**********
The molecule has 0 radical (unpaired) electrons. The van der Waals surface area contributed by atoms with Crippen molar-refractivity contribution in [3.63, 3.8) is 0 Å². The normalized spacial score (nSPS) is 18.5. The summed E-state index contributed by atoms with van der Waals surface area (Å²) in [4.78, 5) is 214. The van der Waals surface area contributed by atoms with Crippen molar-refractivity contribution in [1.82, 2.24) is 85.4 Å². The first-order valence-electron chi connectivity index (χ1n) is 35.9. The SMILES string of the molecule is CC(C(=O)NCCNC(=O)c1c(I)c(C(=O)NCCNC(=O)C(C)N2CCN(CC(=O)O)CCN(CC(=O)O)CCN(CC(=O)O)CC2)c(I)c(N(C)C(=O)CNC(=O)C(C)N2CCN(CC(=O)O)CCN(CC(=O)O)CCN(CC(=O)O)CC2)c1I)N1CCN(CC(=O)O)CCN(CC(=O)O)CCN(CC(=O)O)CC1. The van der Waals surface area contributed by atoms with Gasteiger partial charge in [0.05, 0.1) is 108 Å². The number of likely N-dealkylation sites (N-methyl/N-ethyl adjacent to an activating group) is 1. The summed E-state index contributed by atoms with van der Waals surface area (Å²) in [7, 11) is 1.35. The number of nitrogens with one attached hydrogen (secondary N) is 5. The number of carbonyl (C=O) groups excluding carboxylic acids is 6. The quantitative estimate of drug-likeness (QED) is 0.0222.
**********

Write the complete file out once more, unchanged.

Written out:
The molecule has 0 radical (unpaired) electrons. The van der Waals surface area contributed by atoms with Crippen molar-refractivity contribution in [3.63, 3.8) is 0 Å². The normalized spacial score (nSPS) is 18.5. The summed E-state index contributed by atoms with van der Waals surface area (Å²) in [4.78, 5) is 214. The van der Waals surface area contributed by atoms with Crippen molar-refractivity contribution in [1.82, 2.24) is 85.4 Å². The first-order valence-electron chi connectivity index (χ1n) is 35.9. The SMILES string of the molecule is CC(C(=O)NCCNC(=O)c1c(I)c(C(=O)NCCNC(=O)C(C)N2CCN(CC(=O)O)CCN(CC(=O)O)CCN(CC(=O)O)CC2)c(I)c(N(C)C(=O)CNC(=O)C(C)N2CCN(CC(=O)O)CCN(CC(=O)O)CCN(CC(=O)O)CC2)c1I)N1CCN(CC(=O)O)CCN(CC(=O)O)CCN(CC(=O)O)CC1. The van der Waals surface area contributed by atoms with Gasteiger partial charge in [0.05, 0.1) is 108 Å². The number of likely N-dealkylation sites (N-methyl/N-ethyl adjacent to an activating group) is 1. The summed E-state index contributed by atoms with van der Waals surface area (Å²) in [7, 11) is 1.35. The number of nitrogens with one attached hydrogen (secondary N) is 5. The number of carbonyl (C=O) groups excluding carboxylic acids is 6. The quantitative estimate of drug-likeness (QED) is 0.0222.